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Success in the Tech Industry: Worker Wins

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Despite the challenges of organizing during a deadly pandemic, working people across the country (and beyond) continue organizing, bargaining and mobilizing for a better life. This edition begins with:

CODE-CWA’s Tech Industry Organizing Efforts Lead to Union Recognition at Mobilize: Workers at Mobilize, a community-organizing app, announced the formation of a new union as part of the Campaign to Organize Digital Employees’ (CODE-CWA’s) efforts to organize in the tech industry. EveryAction, which owns Mobilize, agreed to voluntarily recognize the union. This is the third big win for Communications Workers of America (CWA) in tech sector organizing, after recent wins at Glitch and Google. Jared McDonald, a member of the organizing committee, said: “They said, ‘Yeah, we want to do this the right way, we’re highly invested in the labor movement as well, and workers’ rights, and their ability to organize in the collective bargaining unit. Obviously we have a privileged position where we work for a progressive employer, but if we don’t do it, how are the people who are going to work for less progressive employers going to do it?”

Glitch Workers Secure Historic Collective Bargaining Contract: Workers at app developer Glitch have secured a collective bargaining agreement, the first contract signed by white-collar tech workers in the United States. Members overwhelmingly ratified the contract, which lasts for 11 months. The workers, represented by the CWA, organized a year ago and won voluntary recognition of the new union. The contract includes significant protections, including “just cause” protection and recall rights for 18 employees laid off during the COVID-19 pandemic. Sheridan Kates, a senior software engineer and bargaining committee member, explained the union’s willingness to work with management to come to a mutually beneficial agreement: “There’s a lot of fear that you can’t be nimble with a union in the tech industry, but this shows there are ways to do it. We have an 11-month contract. We didn’t focus on wages and benefits. We didn’t want to hamstring Glitch. We wanted to see ourselves as partners with management and codify the things that are important to us as a union. Having voluntary recognition helped us not have to go into this in an adversarial way. We recognized that we were coming to the table from a place of wanting to do right by each other.”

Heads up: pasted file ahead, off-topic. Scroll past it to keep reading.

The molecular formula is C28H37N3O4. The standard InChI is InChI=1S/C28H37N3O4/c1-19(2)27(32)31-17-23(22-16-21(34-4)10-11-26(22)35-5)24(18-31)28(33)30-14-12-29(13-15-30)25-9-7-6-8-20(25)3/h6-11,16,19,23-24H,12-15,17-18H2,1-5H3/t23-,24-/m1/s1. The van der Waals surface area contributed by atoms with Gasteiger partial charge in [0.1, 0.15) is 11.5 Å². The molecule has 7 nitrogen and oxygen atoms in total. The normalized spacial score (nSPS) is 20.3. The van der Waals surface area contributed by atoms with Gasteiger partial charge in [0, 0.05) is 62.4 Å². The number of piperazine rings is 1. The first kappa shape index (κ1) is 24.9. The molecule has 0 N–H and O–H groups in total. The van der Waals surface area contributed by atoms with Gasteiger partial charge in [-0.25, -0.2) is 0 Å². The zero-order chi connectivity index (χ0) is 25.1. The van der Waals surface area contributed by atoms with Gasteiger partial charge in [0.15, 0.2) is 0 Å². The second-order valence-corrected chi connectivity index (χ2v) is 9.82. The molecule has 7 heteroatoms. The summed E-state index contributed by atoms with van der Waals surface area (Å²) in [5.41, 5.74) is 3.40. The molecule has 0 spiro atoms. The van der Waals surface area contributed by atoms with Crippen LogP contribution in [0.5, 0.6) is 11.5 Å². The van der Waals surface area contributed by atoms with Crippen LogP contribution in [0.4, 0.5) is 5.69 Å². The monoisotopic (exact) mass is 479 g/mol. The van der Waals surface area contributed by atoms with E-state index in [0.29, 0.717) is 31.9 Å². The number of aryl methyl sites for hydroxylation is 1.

Journalists at McClatchy Organizations in Washington State Win Voluntary Recognition: Journalists at four McClatchy news organizations in Washington state, The News Tribune, The Olympian, The Bellingham Herald and the Tri-City Herald have organized as the Washington State NewsGuild. Management agreed to recognize the new affiliate of The NewsGuild-CWA. Stephanie Pedersen, Northwest regional editor for McClatchy, said: “The leadership team and our colleagues fundamentally share the same mission: to produce strong local journalism that serves our communities. Recognition allows us to begin negotiations so we may continue to deliver on that mission.”

Comcast Workers in Massachusetts Win Seven-and-a-Half-Year Battle to Secure First Contract: Comcast technicians, members of Electrical Workers (IBEW) Local 2322, in Fairhaven Massachusetts, won their first contract after forming a union seven and a half years ago. The new contract includes significant wage and benefit gains, fair overtime rules, increased job security and workplace safety measures. Local 2322 Business Manager Eric Hetrick said: “The techs showed amazing determination. Once they won their union certification election, they used their Section 7 rights under the National Labor Relations Act to engage in ‘concerted activity’ and management’s obligation to bargain changes in wages and working conditions to stay united and keep the pressure on.”